For decades, polls and studies have tracked the movement of Latinos from the Catholic Church to Protestant denominations, especially Pentecostalism. But a new Pew Research poll shows that large numbers of Latinos, particularly young adults, have switched from Catholicism to the "nones."
Since Latinos are the future of the U.S. Catholic Church, the consequences are huge for American Catholicism. The percentage of Latino adults in the U.S. who consider themselves Catholic has dropped from two-thirds as recently as 2010 to 55 percent, Pew reports, based on a poll of 5,000 Latinos. One in 4 Latino adults in the U.S. is a former Catholic.
A great deal of attention has been focused on the number of Latino Catholics who join Protestant churches. Pew says that 22 percent of Latino adults in the U.S. are Protestant, mainly evangelical. But that's not much more than the proportion of religiously unaffiliated Latinos, 18 percent. The biggest movement to the "nones" is among adults under age 30.
Pew's poll is the second major report this week to underline how crucial it is for the U.S. Catholic Church to respond to secularization among Latinos, especially young adults. Earlier, Boston College researchers, working with the Center for Applied Research in the Apostolate at Georgetown University, pointed to this secularization as a major issue.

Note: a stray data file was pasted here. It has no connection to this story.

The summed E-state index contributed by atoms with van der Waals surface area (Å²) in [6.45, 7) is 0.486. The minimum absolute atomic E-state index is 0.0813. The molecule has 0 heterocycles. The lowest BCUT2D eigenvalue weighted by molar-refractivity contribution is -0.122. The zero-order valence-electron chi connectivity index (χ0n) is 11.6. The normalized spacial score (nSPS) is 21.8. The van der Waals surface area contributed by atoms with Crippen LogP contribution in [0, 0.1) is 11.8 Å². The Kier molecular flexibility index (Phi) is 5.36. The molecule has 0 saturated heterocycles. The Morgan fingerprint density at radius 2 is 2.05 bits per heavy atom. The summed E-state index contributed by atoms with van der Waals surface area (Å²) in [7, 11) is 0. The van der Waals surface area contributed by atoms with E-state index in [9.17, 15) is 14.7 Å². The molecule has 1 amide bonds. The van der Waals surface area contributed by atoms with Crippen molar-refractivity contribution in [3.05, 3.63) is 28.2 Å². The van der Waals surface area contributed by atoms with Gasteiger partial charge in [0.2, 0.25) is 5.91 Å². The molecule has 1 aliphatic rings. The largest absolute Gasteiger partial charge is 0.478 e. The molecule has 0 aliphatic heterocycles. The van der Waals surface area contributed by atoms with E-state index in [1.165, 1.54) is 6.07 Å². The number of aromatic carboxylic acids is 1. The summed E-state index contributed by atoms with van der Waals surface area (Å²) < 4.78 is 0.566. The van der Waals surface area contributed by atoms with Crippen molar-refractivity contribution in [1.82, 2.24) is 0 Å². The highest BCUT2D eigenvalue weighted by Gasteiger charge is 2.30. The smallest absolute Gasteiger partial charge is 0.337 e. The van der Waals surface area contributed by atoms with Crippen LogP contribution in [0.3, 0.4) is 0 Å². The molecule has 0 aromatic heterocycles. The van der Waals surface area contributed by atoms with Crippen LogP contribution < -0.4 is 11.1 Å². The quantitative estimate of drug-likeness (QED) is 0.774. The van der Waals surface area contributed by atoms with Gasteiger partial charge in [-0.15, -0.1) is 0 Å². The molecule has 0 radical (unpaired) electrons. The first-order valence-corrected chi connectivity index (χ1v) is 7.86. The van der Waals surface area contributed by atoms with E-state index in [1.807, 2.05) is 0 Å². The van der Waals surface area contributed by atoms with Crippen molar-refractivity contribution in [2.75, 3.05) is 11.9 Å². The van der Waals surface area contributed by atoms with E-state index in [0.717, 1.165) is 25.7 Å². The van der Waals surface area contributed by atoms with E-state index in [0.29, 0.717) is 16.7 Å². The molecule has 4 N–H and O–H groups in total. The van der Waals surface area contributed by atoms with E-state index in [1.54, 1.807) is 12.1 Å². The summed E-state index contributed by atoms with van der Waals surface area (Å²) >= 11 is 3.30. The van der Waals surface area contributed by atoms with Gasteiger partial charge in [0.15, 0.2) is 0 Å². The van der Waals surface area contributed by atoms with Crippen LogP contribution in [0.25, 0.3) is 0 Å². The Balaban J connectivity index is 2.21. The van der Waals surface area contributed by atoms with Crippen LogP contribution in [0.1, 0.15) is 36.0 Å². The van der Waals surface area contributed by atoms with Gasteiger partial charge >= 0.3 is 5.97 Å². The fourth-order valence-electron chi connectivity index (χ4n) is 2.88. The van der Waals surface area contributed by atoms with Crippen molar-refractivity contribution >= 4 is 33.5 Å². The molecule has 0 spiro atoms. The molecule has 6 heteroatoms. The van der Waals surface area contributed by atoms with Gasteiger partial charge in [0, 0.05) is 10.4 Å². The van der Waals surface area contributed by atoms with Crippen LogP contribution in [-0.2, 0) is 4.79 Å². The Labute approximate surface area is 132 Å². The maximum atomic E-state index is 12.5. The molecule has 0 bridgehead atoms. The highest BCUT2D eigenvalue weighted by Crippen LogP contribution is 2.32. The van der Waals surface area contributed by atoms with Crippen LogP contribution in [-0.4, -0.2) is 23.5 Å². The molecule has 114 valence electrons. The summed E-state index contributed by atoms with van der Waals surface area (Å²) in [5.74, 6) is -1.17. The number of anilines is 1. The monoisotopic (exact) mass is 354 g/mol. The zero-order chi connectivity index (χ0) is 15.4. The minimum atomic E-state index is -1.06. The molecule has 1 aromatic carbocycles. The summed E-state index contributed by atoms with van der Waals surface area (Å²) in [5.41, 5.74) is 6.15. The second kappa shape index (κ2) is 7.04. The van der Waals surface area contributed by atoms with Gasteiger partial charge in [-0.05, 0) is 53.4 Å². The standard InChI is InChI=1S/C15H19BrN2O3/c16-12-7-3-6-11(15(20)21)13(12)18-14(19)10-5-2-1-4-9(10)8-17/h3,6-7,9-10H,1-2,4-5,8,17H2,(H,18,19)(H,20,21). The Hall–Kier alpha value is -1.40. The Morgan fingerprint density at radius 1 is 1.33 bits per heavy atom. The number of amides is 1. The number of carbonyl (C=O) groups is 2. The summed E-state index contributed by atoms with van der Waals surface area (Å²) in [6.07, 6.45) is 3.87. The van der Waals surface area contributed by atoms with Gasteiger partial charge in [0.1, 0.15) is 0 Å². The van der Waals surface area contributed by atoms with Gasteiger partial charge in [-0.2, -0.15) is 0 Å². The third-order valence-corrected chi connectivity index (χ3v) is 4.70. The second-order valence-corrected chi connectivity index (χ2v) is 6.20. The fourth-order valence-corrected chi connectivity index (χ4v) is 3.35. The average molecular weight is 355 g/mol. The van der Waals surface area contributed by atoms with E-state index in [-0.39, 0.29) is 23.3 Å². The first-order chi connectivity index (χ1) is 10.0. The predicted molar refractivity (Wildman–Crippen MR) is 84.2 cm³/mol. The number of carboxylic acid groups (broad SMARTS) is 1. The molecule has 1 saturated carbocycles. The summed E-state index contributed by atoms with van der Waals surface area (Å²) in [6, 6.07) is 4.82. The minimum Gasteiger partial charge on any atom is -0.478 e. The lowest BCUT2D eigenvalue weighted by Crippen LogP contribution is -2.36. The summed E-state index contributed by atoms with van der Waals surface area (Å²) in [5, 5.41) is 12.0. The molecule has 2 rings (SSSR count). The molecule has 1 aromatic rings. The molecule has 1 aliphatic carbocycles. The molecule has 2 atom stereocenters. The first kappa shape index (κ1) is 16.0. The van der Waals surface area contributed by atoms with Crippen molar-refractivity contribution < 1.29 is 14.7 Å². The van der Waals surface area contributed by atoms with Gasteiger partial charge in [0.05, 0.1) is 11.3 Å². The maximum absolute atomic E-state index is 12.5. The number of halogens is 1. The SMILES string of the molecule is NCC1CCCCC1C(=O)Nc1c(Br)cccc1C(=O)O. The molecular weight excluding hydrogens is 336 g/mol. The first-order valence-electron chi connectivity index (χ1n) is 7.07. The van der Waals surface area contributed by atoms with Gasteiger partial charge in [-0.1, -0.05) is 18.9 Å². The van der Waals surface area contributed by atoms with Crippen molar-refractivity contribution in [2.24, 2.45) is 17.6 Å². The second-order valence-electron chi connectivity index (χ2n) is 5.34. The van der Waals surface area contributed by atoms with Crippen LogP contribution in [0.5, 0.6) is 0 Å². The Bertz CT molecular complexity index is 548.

The sharp increase in religiously unaffiliated Latinos, especially among the young, suggests that Latinos are assimilating into American society rapidly and reflecting its trends. Many dioceses have very vibrant youth ministries in Latino parishes, but these studies tell the church that something more is needed to retain those who are not so much drawn to Pentecostalism as to no church at all.
Paul Moses, a professor of journalism at Brooklyn College/CUNY, is the author of The Saint and the Sultan: The Crusades, Islam and Francis of Assisi's Mission of Peace (Doubleday, 2009) and An Unlikely Union: The Love-Hate Story of New York's Irish and Italians (NYU Press, 2015).